G. Murray Thomas's Paper Shredders: An Anthology of Surf Writing
What a trip down 1 Summer Memory Lane. Finally, a book that harkens me back to my grommet days. The spot was Rincon, Puerto Rico, and the boards in those days were longer than your car. I was eleven, too poor to own one, but everybody left their boards in their garages or on their verandas and it was nothing to snake one during working hours and have it back in place before the owner got home, wet, salty, and sponged. Rincon is still known for the riptide but the waves are consistent, even in the middle of the day, so gradually it became the dour tourist attraction that it is today. Back then, I almost lost an eye about 200 yards out on a collision with a kook four times my size, effectively ending my summer. That same year we moved to Tennessee and a full day's drive to the nearest beach. But that young passion remained, a feeling hard to express because of its uniqueness. Paper Shredders, An Anthology of Surf Writing captures the passion perfectly. The one thing that all the writers in the anthology have in common is a true love for the sport of surfing.
Not all the pieces in the anthology are poetry. In fact, the strongest pieces are the short stories. But some of the poetry is exceptional. Hardly any of the verses are retrospective and the reader gets a strong sense that these writers still surf today, like this very morning, and that some of the pieces were written right after a cathartic session on the waves. Exhilaration is a thematic mood throughout the book, joy, bliss, delight, ecstasy:
For there is no freedom that exists except this freedom
Even away from the water
We carry this ocean with us"
- Lawrence Shultz, We Surf
Freedom is another recurring theme, or rather the search for freedom, which took many of the writers around the world, looking for the best surf spots to find such elusive freedom. The prose strength lies primarily in the travelogue quality. The short stories in the book transport the reader to The Bahamas, Hawaii, Peru, Bali, even the frigid coast of Maine. Each location is rendered to a fault but always in light of the awe of the ocean call, realizing that despite differences in culture, mother nature does bring all people together. My favorite story is "Quenching a Soul" by Terrence E. Dunn. He basically describes a vacation from hell in a remote part of the Peruvian coast. The food is awful, the bathroom doesn't work, the plumbing nonexistent, the locals are rude, but the surfing, aahhh the surfing,
"my first wave was a beautiful eight footer with an unseeably long left wall. I made the long, deep drop, let out a scream, and even before I made the bottom turn and started to climb the face of the wall that would be in front of me, I knew that all the traveling, all the hassles, all the headaches- everything- was worth it"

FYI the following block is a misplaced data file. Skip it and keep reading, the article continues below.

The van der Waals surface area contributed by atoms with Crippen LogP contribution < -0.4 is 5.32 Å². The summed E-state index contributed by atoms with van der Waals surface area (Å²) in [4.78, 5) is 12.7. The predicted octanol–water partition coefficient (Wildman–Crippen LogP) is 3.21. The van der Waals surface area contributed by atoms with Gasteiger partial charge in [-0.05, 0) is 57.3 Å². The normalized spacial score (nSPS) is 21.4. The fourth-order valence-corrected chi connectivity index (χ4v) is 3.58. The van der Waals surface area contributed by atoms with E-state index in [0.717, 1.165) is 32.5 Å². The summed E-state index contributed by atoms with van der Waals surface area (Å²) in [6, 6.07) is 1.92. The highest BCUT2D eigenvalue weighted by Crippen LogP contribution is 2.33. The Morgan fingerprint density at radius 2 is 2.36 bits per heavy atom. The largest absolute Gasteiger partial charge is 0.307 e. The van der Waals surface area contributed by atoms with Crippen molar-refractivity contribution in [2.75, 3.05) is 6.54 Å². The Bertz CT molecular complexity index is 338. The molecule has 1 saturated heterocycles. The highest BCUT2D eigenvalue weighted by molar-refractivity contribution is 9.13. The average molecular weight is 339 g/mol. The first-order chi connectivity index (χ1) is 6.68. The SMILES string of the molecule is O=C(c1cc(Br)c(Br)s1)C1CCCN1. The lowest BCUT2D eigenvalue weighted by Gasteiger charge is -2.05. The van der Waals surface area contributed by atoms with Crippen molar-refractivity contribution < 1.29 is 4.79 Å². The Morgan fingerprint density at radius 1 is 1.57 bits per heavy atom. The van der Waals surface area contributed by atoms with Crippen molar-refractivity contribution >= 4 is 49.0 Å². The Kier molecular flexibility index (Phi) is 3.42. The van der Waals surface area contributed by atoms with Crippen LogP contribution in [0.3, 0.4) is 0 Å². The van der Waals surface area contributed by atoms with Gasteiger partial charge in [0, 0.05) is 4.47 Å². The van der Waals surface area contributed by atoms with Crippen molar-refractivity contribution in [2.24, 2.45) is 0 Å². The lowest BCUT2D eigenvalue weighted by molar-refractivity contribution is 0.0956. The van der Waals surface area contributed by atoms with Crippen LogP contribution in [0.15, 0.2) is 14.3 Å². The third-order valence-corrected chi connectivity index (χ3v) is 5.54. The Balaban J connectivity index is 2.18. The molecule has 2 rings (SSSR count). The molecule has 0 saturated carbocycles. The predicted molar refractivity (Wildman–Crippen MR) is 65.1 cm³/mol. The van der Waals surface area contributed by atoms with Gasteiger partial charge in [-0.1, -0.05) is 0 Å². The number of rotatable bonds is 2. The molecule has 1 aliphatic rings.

The writers let you know that this well-documented love for surfing stems out of extensive experience. These are not novice weekend aficionados but focused surfers who have made a life-long commitment to the sport. Even the wives of the surfers felt compelled to add their views on surfing to the anthology but only as passive observers. I wished that at least one female wrote about her first-person surfing experience but only one (Christine Trzyna) wrote a poem with an active voice and the poem was about climbing some risky cliffs to get a better ocean view.
In fact, the weakness of the book is an inherent insularity. This is surf literature written for other surfers, with a liberal use of slang and terminology that would confuse the uninitiated reader. After reading the bios, only one person (again, Christine Trzyna) admits to not currently being a surfer, which beg the questions- is this sport so unique that its art cannot effectively be imagined by those who have never experienced it? Can non-surfers successfully write about surfing?
Undoubtedly, and maybe this imagined surf writing can bring more balance to a future anthology because every single piece in the anthology was an adulation to the sport- verging on blind worship. The few negative aspects found sprinkled in the book are focused on outsiders intruding, on those interlopers crashing the scene. The writers do a good job in describing and relating their passion but seem almost selfish in wanting to share the bounty. They basically say, this is how great surfing feels, if you are special enough to master it. They emerge as a breed apart.
And this focus on only the positive transcendence of the sport, I'm sure, is what led the editors to include some substandard work, literary speaking. Some pieces were jarring, enjambed, cliched, but were so giddy and happy as to be almost contagious, again that word- exhilarating. But that is the nature of a thematic anthology, where only some of the writing has high literary value, and where literary value takes a backseat to the overall theme.
I so enjoyed this book that I took it to the beach with me. I felt old watching the young slicers on the silver waves. I have either gotten really large or the boards have shrunk substantially. Would I risk another six months with a patch over my eye just to capture a feeling I have never been able to duplicate since I was eleven? Could I? The words of Larry Shultz spring to mind. From my favorite poem in the anthology, "Surfing at 40":
There is no such thing as youth,
There is no such thing as age
the distance between years
is no greater
than the distance
Paper Shredders, An Anthology of Surf Writing. Editors, G. Murray Thomas and Gary Wright, Copyright 2005, ISBN-13: 978-0-595-35131-02, $12.00